2. In the ecclesiastical law, it signifies the right of presentation to a church or ecclesiastical benefice. 2 Bl. Com. 21.

References in periodicals archive ?
Spurred on by the prestige of royal patronage, he unleashed all his creativity to produce works of unprecedented beauty and inventiveness.
Summary: SHARJAH -- Shaikha Manal bint Mohammed bin Rashid Al Maktoum, President of Dubai Women Establishment, wife of Shaikh Mansour bin Zayed Al Nahyan, Deputy Prime Minister and Minister of Presidential Affairs, and Royal Ambassador of the Pink Caravan, recently extended her royal patronage to a private auction evening in support of the Friends of Cancer Patients (FOCP) Pink Caravan Initiative.
She argues that he was a skillful politician who understood well how to keep the king's favour and how to use royal patronage.
Now renamed the Entertainment Artistes Benevolent Fund, it has enjoyed royal patronage ever since.
As Mr Payne comments, here is a golden opportunity for commercial sponsorship, to market the creme de la creme of racing with wall-to-wall BBC coverage, royal patronage and national press coverage.
Summary: Under the Royal Patronage of Her Highness Sheikha Manal bint Mohammed bin Rashid Al Maktoum
AaAaAaAa The Bavarian Minister expressed his pride and that of his accompanying delegation for visiting the Sultanate and the great efforts being exerted in providing citizens with health care, the substantial progress made at the services level as part of the comprehensive renaissance lived by the Sultanate, thanks to the royal patronage of His Majesty Sultan Qaboos bin Said.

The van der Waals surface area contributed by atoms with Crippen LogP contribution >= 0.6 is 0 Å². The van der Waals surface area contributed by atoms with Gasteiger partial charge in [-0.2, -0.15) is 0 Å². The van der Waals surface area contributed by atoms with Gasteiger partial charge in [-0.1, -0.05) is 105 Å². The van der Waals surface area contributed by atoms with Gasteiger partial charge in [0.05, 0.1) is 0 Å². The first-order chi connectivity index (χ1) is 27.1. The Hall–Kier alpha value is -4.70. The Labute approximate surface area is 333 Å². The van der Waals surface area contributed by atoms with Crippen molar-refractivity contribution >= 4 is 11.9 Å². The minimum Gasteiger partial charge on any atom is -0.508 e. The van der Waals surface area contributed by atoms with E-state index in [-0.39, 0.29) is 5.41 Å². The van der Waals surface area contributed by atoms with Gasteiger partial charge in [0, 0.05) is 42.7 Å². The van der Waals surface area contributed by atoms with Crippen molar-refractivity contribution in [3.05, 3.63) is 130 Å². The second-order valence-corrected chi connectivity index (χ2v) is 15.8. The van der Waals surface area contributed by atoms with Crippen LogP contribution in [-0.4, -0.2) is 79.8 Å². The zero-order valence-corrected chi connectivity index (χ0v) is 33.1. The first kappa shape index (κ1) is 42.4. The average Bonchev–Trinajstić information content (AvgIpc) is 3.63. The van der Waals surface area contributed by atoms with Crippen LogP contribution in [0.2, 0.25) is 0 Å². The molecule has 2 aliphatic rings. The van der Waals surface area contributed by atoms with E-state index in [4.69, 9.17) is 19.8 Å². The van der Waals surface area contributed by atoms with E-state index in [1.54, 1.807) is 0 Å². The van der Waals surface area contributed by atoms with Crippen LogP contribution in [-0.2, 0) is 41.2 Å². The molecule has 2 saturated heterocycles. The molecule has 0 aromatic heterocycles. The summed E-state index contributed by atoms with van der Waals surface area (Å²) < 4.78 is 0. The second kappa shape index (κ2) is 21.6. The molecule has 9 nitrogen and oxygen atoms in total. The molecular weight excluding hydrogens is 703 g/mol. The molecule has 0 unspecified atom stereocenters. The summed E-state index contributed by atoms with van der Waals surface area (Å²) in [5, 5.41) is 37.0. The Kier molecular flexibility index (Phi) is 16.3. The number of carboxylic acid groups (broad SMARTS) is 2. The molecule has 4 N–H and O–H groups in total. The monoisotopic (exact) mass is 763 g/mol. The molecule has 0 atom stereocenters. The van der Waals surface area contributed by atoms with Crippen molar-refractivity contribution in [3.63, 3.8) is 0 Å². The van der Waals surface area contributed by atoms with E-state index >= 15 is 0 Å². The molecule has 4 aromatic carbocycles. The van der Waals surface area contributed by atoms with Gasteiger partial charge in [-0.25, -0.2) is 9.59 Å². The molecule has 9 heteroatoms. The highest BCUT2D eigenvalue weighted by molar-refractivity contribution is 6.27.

The inaugural Bahrain International Airshow, which opened on Thursday, is being held under Royal patronage and organised by Civil Aviation Affairs for the Kingdom of Bahrain.
Al-Markazia Central Trade and Auto Company, Lexus, Toyota and Hino dealer in the Kingdom, participated in Amman Centennial Parade organized by Greater Amman Municipality last Friday, under the royal patronage to commemorate the 10th anniversary of the KingAAEs Accession to the Throne, and the 100th anniversary of Amman Municipality.
TODAY'S Buccleuch Cup is sponsored for the first time by The Royal Caledonian Hunt, granted Royal patronage in 1822, the same year the original Kelso Grand Stand was erected.
The Royal Cambrian Academy enjoyed Royal Patronage on its foundation in 1882 when Queen Victoria accepted its invitation.
The spokesman did not name the charities involved but they include groups with Royal patronage supporting the homeless, people on low incomes and the elderly and disabled.